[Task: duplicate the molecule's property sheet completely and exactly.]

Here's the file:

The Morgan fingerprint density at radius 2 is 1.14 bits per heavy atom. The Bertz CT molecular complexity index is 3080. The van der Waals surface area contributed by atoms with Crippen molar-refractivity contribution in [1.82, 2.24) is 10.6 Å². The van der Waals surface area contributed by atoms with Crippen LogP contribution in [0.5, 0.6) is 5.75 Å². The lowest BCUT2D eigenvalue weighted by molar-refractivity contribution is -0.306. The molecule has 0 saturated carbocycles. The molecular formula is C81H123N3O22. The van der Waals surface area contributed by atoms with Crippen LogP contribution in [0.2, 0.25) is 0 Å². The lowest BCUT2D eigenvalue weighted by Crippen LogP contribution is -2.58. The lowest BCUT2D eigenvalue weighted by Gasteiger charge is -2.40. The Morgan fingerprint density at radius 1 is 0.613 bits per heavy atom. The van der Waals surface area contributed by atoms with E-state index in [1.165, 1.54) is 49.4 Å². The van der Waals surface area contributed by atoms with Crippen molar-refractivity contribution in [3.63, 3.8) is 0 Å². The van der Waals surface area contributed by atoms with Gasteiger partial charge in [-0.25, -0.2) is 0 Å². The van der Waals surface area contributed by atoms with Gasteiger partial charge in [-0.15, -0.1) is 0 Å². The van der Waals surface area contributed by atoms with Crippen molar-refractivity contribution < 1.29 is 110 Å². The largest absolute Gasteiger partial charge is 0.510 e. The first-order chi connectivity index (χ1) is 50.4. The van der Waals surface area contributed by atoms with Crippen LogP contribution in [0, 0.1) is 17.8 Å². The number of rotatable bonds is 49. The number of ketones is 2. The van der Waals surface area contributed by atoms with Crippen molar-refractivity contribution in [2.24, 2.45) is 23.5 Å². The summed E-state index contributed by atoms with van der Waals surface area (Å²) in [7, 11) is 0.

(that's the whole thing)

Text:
The Morgan fingerprint density at radius 2 is 1.14 bits per heavy atom. The Bertz CT molecular complexity index is 3080. The van der Waals surface area contributed by atoms with Crippen molar-refractivity contribution in [1.82, 2.24) is 10.6 Å². The van der Waals surface area contributed by atoms with Crippen LogP contribution in [0.5, 0.6) is 5.75 Å². The lowest BCUT2D eigenvalue weighted by molar-refractivity contribution is -0.306. The molecule has 0 saturated carbocycles. The molecular formula is C81H123N3O22. The van der Waals surface area contributed by atoms with Crippen LogP contribution in [0.2, 0.25) is 0 Å². The lowest BCUT2D eigenvalue weighted by Crippen LogP contribution is -2.58. The lowest BCUT2D eigenvalue weighted by Gasteiger charge is -2.40. The Morgan fingerprint density at radius 1 is 0.613 bits per heavy atom. The van der Waals surface area contributed by atoms with E-state index in [1.165, 1.54) is 49.4 Å². The van der Waals surface area contributed by atoms with Crippen molar-refractivity contribution in [3.63, 3.8) is 0 Å². The van der Waals surface area contributed by atoms with Gasteiger partial charge in [-0.25, -0.2) is 0 Å². The van der Waals surface area contributed by atoms with Gasteiger partial charge in [-0.15, -0.1) is 0 Å². The van der Waals surface area contributed by atoms with Crippen molar-refractivity contribution < 1.29 is 110 Å². The largest absolute Gasteiger partial charge is 0.510 e. The first-order chi connectivity index (χ1) is 50.4. The van der Waals surface area contributed by atoms with Crippen LogP contribution in [0, 0.1) is 17.8 Å². The number of rotatable bonds is 49. The number of ketones is 2. The van der Waals surface area contributed by atoms with Crippen molar-refractivity contribution in [2.24, 2.45) is 23.5 Å². The summed E-state index contributed by atoms with van der Waals surface area (Å²) in [7, 11) is 0.